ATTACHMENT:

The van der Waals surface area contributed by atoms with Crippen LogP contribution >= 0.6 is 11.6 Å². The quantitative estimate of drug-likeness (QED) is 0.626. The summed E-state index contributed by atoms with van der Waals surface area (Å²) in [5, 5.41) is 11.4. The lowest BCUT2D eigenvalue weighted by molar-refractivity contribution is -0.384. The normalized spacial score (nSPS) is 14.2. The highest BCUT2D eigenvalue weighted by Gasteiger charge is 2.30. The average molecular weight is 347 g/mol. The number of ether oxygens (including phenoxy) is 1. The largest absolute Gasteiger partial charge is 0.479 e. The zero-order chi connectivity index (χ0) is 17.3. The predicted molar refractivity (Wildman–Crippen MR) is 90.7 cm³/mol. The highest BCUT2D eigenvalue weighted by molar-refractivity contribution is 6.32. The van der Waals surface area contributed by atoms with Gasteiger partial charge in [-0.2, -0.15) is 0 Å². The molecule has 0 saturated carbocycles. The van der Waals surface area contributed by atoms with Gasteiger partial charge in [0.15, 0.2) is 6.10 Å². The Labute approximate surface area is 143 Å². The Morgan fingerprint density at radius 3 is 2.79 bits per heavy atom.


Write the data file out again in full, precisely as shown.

The van der Waals surface area contributed by atoms with Crippen LogP contribution >= 0.6 is 11.6 Å². The quantitative estimate of drug-likeness (QED) is 0.626. The summed E-state index contributed by atoms with van der Waals surface area (Å²) in [5, 5.41) is 11.4. The lowest BCUT2D eigenvalue weighted by molar-refractivity contribution is -0.384. The normalized spacial score (nSPS) is 14.2. The highest BCUT2D eigenvalue weighted by Gasteiger charge is 2.30. The average molecular weight is 347 g/mol. The number of ether oxygens (including phenoxy) is 1. The largest absolute Gasteiger partial charge is 0.479 e. The zero-order chi connectivity index (χ0) is 17.3. The predicted molar refractivity (Wildman–Crippen MR) is 90.7 cm³/mol. The highest BCUT2D eigenvalue weighted by molar-refractivity contribution is 6.32. The van der Waals surface area contributed by atoms with Gasteiger partial charge in [-0.2, -0.15) is 0 Å². The molecule has 0 saturated carbocycles. The van der Waals surface area contributed by atoms with Gasteiger partial charge in [0.15, 0.2) is 6.10 Å². The Labute approximate surface area is 143 Å². The Morgan fingerprint density at radius 3 is 2.79 bits per heavy atom.